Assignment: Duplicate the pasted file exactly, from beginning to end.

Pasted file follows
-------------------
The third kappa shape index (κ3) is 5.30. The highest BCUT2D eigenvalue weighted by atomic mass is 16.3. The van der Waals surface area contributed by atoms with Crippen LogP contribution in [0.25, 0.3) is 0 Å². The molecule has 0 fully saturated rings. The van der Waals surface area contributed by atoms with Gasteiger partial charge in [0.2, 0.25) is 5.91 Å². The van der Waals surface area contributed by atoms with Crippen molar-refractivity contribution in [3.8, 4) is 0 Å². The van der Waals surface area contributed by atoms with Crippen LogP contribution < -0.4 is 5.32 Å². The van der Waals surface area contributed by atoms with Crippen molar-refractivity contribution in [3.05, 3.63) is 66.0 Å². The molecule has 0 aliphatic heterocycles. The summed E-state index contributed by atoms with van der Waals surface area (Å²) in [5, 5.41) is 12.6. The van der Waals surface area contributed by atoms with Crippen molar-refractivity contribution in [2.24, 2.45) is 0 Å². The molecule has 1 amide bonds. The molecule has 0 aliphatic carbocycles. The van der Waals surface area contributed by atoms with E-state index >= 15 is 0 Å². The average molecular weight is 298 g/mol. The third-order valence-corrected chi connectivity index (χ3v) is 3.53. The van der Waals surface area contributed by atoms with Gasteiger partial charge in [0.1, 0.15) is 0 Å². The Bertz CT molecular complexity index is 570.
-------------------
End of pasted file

The third kappa shape index (κ3) is 5.30. The highest BCUT2D eigenvalue weighted by atomic mass is 16.3. The van der Waals surface area contributed by atoms with Crippen LogP contribution in [0.25, 0.3) is 0 Å². The molecule has 0 fully saturated rings. The van der Waals surface area contributed by atoms with Gasteiger partial charge in [0.2, 0.25) is 5.91 Å². The van der Waals surface area contributed by atoms with Crippen molar-refractivity contribution in [3.8, 4) is 0 Å². The van der Waals surface area contributed by atoms with Crippen LogP contribution < -0.4 is 5.32 Å². The van der Waals surface area contributed by atoms with Crippen molar-refractivity contribution in [3.05, 3.63) is 66.0 Å². The molecule has 0 aliphatic heterocycles. The summed E-state index contributed by atoms with van der Waals surface area (Å²) in [5, 5.41) is 12.6. The van der Waals surface area contributed by atoms with Crippen molar-refractivity contribution in [2.24, 2.45) is 0 Å². The molecule has 1 amide bonds. The molecule has 0 aliphatic carbocycles. The van der Waals surface area contributed by atoms with E-state index >= 15 is 0 Å². The average molecular weight is 298 g/mol. The third-order valence-corrected chi connectivity index (χ3v) is 3.53. The van der Waals surface area contributed by atoms with Gasteiger partial charge in [0.1, 0.15) is 0 Å². The Bertz CT molecular complexity index is 570.